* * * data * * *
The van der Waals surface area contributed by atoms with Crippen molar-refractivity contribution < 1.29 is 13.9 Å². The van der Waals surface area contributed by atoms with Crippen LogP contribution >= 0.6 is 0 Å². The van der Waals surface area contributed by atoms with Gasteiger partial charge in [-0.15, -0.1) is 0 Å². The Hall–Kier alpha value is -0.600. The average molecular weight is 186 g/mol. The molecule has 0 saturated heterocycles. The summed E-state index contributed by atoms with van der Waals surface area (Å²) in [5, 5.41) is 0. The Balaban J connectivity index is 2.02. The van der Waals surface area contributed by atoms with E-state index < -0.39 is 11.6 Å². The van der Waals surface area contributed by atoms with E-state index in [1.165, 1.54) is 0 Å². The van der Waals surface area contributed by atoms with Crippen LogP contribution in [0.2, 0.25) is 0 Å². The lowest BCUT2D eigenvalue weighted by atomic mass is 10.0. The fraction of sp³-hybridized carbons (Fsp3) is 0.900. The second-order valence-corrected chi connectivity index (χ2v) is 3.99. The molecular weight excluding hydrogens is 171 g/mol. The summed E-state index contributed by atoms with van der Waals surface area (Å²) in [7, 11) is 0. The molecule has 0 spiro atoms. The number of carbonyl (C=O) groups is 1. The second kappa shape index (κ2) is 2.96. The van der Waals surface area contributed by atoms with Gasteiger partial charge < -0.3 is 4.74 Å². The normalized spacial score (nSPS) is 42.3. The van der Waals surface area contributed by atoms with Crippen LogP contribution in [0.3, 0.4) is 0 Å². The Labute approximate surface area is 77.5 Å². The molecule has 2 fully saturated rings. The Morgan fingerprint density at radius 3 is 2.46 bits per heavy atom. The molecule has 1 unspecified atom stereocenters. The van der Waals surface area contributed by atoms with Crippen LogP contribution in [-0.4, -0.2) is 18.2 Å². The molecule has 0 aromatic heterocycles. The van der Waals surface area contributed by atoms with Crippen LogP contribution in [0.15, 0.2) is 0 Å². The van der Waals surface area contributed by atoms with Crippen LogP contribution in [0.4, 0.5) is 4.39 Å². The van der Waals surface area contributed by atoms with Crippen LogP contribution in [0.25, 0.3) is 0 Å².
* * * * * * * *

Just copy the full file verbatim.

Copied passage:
The van der Waals surface area contributed by atoms with Crippen molar-refractivity contribution < 1.29 is 13.9 Å². The van der Waals surface area contributed by atoms with Crippen LogP contribution >= 0.6 is 0 Å². The van der Waals surface area contributed by atoms with Gasteiger partial charge in [-0.15, -0.1) is 0 Å². The Hall–Kier alpha value is -0.600. The average molecular weight is 186 g/mol. The molecule has 0 saturated heterocycles. The summed E-state index contributed by atoms with van der Waals surface area (Å²) in [5, 5.41) is 0. The Balaban J connectivity index is 2.02. The van der Waals surface area contributed by atoms with E-state index < -0.39 is 11.6 Å². The van der Waals surface area contributed by atoms with E-state index in [1.165, 1.54) is 0 Å². The van der Waals surface area contributed by atoms with Crippen LogP contribution in [0.2, 0.25) is 0 Å². The lowest BCUT2D eigenvalue weighted by atomic mass is 10.0. The fraction of sp³-hybridized carbons (Fsp3) is 0.900. The second-order valence-corrected chi connectivity index (χ2v) is 3.99. The molecular weight excluding hydrogens is 171 g/mol. The summed E-state index contributed by atoms with van der Waals surface area (Å²) in [7, 11) is 0. The molecule has 0 spiro atoms. The number of carbonyl (C=O) groups is 1. The second kappa shape index (κ2) is 2.96. The van der Waals surface area contributed by atoms with Gasteiger partial charge < -0.3 is 4.74 Å². The normalized spacial score (nSPS) is 42.3. The van der Waals surface area contributed by atoms with Crippen LogP contribution in [0.3, 0.4) is 0 Å². The Labute approximate surface area is 77.5 Å². The molecule has 2 fully saturated rings. The Morgan fingerprint density at radius 3 is 2.46 bits per heavy atom. The molecule has 1 unspecified atom stereocenters. The van der Waals surface area contributed by atoms with Crippen LogP contribution in [-0.4, -0.2) is 18.2 Å². The molecule has 0 aromatic heterocycles. The van der Waals surface area contributed by atoms with Crippen LogP contribution in [0.15, 0.2) is 0 Å². The van der Waals surface area contributed by atoms with Crippen LogP contribution in [0.4, 0.5) is 4.39 Å². The van der Waals surface area contributed by atoms with Crippen LogP contribution in [0.25, 0.3) is 0 Å².